There are two basic paths to take when hiring someone:

The first, and most obvious is to hire an assistant. Any business has mundane components, or a series of tedious small jobs, that are seemingly unrelated to the main focus of the company. They include everything from answering telephones, sending out emails, filing, billing, laundry, getting coffee, etc. When hiring someone to handle all the jobs you don’t want to do, the goal is often to find someone who’s driven, pays attention to detail, doesn’t sleep, and is willing to work for less than they’re worth.

This method of hiring, especially at such an early stage in the growth of your company, is akin to exploitation and will further limit the growth of your company. The types of people who will end up working for you are those that simply need a job. The kind of employee you should be looking for is one who wants to work for you, not one who is putting themselves in a position of indentured servitude. The reason for the drawbacks with this method of hiring is due to the fact that it means that all the jobs in the company are accounted for. It might be effective to get by on a day-to-day basis, but a ceiling is reached the minute your employee becomes truly effective at their job. The net result will be a former employee who uses their experience at your company as a means to get a job that’s more meaningful to them.

The second method to hiring is to find a partner. Anyone who has seen Derek Sivers’ riveting TED talk from 2010 about how to start a movement knows that as the leader you’ll get all the credit, but the true catalyst to starting a movement is the involvement and commitment of your first followers. As Sivers points out, it’s important to embrace your first few followers, or employees in this case, as equals. When things began, you may have been the very embodiment of the company, but by embracing your first employees as equals, the focus now becomes the company and not the individual roles that are being filled within it. Suddenly, instead of all the jobs in the company being accounted for by you and your various assistants, new jobs are being born through the cooperation and vision of your close circle of followers.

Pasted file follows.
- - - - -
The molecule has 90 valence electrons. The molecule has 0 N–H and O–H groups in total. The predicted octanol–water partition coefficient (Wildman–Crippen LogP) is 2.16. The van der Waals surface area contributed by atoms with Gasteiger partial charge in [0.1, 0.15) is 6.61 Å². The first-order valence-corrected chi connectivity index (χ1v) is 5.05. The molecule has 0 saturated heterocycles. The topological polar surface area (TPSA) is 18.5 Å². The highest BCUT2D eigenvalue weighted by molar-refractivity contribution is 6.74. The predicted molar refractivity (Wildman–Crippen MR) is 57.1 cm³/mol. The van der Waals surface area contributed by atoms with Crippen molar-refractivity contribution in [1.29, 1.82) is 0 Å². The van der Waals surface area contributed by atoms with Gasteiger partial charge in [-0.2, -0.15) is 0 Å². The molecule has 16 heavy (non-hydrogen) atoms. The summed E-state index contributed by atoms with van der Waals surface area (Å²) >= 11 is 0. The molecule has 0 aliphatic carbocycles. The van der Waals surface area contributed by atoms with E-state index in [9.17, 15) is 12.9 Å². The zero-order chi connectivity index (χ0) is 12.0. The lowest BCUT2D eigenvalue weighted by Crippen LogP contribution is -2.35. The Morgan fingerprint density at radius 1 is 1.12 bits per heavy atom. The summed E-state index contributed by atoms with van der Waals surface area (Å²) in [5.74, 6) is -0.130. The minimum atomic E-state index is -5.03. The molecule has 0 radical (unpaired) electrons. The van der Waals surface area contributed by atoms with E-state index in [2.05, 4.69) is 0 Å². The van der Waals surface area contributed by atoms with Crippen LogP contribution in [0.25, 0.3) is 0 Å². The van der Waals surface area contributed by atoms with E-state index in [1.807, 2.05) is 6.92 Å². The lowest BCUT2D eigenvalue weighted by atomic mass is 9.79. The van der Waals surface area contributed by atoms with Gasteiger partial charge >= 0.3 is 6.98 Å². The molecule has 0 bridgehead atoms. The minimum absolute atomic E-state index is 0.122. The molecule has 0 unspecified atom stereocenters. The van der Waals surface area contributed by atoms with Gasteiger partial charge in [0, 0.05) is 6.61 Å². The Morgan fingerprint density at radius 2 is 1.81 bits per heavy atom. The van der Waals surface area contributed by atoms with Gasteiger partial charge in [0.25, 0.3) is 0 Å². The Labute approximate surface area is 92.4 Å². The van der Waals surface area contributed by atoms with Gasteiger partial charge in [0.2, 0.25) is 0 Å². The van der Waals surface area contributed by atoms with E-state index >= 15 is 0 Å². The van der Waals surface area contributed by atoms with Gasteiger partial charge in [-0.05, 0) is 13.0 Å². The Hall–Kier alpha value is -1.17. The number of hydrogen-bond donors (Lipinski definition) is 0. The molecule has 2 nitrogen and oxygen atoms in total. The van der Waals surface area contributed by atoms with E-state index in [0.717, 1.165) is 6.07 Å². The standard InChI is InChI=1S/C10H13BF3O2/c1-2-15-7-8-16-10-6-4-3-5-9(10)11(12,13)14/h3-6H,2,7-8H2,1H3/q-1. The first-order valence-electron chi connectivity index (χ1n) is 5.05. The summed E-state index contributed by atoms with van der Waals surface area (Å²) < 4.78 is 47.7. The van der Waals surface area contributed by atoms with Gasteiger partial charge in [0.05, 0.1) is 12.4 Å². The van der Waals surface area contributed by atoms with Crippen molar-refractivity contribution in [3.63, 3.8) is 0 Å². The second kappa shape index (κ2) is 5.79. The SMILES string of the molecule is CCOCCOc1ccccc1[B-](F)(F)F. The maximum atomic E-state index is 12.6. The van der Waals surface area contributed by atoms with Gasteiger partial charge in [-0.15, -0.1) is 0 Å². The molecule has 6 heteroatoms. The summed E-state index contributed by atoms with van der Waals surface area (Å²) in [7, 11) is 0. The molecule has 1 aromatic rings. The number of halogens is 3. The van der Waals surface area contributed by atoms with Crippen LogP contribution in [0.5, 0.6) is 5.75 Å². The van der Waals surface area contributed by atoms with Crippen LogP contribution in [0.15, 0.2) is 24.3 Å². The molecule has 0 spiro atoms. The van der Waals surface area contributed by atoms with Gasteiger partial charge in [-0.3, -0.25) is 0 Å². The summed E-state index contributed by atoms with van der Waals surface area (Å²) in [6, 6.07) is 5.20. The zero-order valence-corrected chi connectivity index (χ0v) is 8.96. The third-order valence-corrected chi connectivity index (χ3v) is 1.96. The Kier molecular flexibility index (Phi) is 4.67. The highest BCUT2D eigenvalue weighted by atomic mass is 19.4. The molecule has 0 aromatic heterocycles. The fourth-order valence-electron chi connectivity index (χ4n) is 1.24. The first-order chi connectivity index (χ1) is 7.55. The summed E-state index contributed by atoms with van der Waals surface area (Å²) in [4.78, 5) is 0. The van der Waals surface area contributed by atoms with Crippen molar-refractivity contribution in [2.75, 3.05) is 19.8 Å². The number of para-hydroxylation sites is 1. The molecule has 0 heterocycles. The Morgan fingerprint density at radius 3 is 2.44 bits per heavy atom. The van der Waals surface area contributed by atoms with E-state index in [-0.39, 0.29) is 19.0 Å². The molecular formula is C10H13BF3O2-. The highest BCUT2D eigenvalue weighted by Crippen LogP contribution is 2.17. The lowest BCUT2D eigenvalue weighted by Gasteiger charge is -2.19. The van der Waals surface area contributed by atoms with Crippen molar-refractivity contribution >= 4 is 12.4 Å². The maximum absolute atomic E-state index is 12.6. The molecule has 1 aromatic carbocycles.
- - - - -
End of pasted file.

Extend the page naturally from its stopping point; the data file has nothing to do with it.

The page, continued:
So what is the key to finding a great partner?

The real trick to finding a great partner is to position oneself within reach of people that are like you, but with complimentary skills. For example, an audio professional might want to align themselves with an expert in film and video where suddenly you have a production company capable of offering an array of services instead of focusing on just one. It’s also important that they be at the same relative stage in their career so that you can both grow together without one feeling like they are dragging the other. And finally, your partners should hold the same core values when it comes to what they feel is important for the company to thrive – citing artistic differences as the cause of the destruction of a promising union has almost become cliché.

The very last thing to consider is how you attract the right people to your business. It’s important, regardless of the channels you use to draw attention to your company, that in the job description it clearly indicates that candidates will be immediately positioned at the same level, and be performing the same duties, as the founder of the company. Be forthright about your own abilities, your goals, and your expectations and make it clear to the people you decide to interview that their involvement in the company represents an opportunity to be a part of something that has the potential for real growth.

The net effect of this second strategy is not only having a willing partner who will help lighten the load in the short term, but also a friend who will take ownership of their role and nurture the company with the same care as you in the long term.